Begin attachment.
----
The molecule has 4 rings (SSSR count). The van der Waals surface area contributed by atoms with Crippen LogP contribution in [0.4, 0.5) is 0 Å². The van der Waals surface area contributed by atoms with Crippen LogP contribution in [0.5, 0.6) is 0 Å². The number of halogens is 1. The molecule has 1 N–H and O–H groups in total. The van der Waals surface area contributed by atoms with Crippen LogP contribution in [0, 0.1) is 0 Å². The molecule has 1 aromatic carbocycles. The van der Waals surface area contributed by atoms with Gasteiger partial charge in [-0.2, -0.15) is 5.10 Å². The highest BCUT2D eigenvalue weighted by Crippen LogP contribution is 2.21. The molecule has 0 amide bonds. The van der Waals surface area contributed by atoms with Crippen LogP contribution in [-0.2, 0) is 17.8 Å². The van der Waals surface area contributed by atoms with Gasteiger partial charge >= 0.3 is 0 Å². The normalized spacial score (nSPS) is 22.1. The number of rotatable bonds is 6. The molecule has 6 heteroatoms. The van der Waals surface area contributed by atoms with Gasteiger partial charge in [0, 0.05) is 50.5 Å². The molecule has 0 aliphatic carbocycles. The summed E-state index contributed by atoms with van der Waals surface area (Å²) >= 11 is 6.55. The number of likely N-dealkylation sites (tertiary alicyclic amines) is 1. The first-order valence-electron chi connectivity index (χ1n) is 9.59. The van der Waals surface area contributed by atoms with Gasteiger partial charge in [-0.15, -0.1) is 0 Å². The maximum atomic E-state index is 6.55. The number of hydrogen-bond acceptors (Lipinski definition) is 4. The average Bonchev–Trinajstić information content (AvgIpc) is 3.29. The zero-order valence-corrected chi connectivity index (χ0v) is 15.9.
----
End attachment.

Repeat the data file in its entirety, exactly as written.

The molecule has 4 rings (SSSR count). The van der Waals surface area contributed by atoms with Crippen LogP contribution in [0.4, 0.5) is 0 Å². The van der Waals surface area contributed by atoms with Crippen LogP contribution in [0.5, 0.6) is 0 Å². The number of halogens is 1. The molecule has 1 N–H and O–H groups in total. The van der Waals surface area contributed by atoms with Crippen LogP contribution in [0, 0.1) is 0 Å². The molecule has 1 aromatic carbocycles. The van der Waals surface area contributed by atoms with Gasteiger partial charge in [-0.2, -0.15) is 5.10 Å². The highest BCUT2D eigenvalue weighted by Crippen LogP contribution is 2.21. The molecule has 0 amide bonds. The van der Waals surface area contributed by atoms with Crippen LogP contribution in [-0.2, 0) is 17.8 Å². The van der Waals surface area contributed by atoms with Gasteiger partial charge >= 0.3 is 0 Å². The normalized spacial score (nSPS) is 22.1. The number of rotatable bonds is 6. The molecule has 6 heteroatoms. The van der Waals surface area contributed by atoms with Gasteiger partial charge in [0, 0.05) is 50.5 Å². The molecule has 0 aliphatic carbocycles. The summed E-state index contributed by atoms with van der Waals surface area (Å²) >= 11 is 6.55. The number of likely N-dealkylation sites (tertiary alicyclic amines) is 1. The first-order valence-electron chi connectivity index (χ1n) is 9.59. The van der Waals surface area contributed by atoms with Gasteiger partial charge in [-0.15, -0.1) is 0 Å². The maximum atomic E-state index is 6.55. The number of hydrogen-bond acceptors (Lipinski definition) is 4. The average Bonchev–Trinajstić information content (AvgIpc) is 3.29. The zero-order valence-corrected chi connectivity index (χ0v) is 15.9.